It's 40 degrees and the sky looks like snow.
We climb a hill and drive through the curving grounds of the Hot Springs VA, the veteran's town.
Today we're at another cemetery. It's nestled on a sloping green hill, surrounded by pines. There aren't very many people here, just a handful to put wreaths on the graves of those who've given. And it's the veteran's town? Where is everyone?
Actually, it's me who's thinking I can't believe I'm here when I wish I could be in bed, sleeping off the work week, getting away from people. It's me who got out of bed and hauled my camera out to a cemetery because my little brother looked disappointed when I said I wasn't coming. It's me who's selfish and I knew I should have worn some warmer shoes.
And then the boys line up, straight blue uniforms of the Civil Air Patrol. The young, ruddy cheeked boys with strong steps and sharp turns, braving 40 degrees and wind with bits of snow.
They're holding the wreaths to be placed for every branch of the service, for the MIAs and the POWs. They've not seen war or watched their friends be killed, they've not yet had to think about their families oceans away from them, and what they're doing so far apart. My brother is standing there, too. He's not crossed that threshold. And "the first casualty of war is innocence."
The veterans line up. The Army. The Coast Guard. The Marines. Merchant Marines. Navy. The Air Force. They know this, they've lived and breathed this. And they're here again, braving the cold and the wind because they've crossed this threshold and they've seen the other side. They've said good-bye to all they love and they've returned while their friends did not. And what is harder, I don't know--never returning or living on without those who will never come back.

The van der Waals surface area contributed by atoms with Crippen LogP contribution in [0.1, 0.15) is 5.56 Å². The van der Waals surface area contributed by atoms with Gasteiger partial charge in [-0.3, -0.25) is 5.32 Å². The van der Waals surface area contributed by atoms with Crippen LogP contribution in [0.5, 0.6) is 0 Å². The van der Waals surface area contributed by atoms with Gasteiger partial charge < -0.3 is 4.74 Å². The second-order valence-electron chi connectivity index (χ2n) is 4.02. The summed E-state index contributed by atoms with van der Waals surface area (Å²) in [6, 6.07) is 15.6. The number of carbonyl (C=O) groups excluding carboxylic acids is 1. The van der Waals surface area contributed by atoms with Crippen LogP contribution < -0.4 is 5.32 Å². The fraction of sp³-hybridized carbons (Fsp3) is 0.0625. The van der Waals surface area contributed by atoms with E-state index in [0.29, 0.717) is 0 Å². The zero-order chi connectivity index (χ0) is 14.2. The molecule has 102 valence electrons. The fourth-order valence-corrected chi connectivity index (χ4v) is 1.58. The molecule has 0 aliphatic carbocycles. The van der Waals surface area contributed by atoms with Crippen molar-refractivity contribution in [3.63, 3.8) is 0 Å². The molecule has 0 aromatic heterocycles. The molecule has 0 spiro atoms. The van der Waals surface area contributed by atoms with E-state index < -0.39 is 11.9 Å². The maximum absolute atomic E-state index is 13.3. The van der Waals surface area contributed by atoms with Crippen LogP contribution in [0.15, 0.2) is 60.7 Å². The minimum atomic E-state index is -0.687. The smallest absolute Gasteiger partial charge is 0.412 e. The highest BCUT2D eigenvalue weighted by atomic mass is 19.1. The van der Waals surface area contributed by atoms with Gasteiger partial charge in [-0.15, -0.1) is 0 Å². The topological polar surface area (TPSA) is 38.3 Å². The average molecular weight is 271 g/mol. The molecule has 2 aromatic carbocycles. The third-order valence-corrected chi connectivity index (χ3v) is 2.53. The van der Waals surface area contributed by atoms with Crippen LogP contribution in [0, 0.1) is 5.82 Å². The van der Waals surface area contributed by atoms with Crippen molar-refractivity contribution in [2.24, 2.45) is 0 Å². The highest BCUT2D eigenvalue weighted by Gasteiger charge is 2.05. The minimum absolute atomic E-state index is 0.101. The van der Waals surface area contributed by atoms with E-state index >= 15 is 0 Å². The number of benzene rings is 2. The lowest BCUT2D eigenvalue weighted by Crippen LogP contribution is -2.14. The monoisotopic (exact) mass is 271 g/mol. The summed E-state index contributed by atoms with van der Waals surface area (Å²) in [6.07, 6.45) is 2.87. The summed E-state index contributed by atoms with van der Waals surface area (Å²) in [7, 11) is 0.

He reads the ceremony straight from a couple of pages. A large voice the wind cannot deafen. And one by one the cadets lay the wreaths in the arms of the veterans. Their strides are sure, corners neat and sharp, their heels clicking, their about-face swift. Their salutes these slow, sincere, unmistakable military "thank you's." They give this wholehearted embrace of . . . everything. Of life, of death, of duty and country. This long and practiced procedure that I can't help but feel this sorrowful bit of pride for. That I can't help crying for. Because I can see it, in every step they take.
The veterans--they take the wreaths and secure them on the stands. Their steps less sure, their corners less quick, and you can't hear the click of their heels, nor do they about-face as eagerly as the young. One man walks with a cane, and the frail, wobbling steps of the last man tells stories of the years that have been lived before you. But you cannot mistake the salutes and you cannot take it from them. That they're standing on a hill, and they know, and the world doesn't show up, but they're here regardless. The world may turn stagnant to praise of them, but there they will be, saluting the dead, dying for the living. You can't mistake the steps of a soldier.
My heart's this sagging lump inside as I see my brother with an arm full of wreaths, standing over graves, this straight and tall boy-man in a uniform. In all his sixteen-year-old glory he's saluting.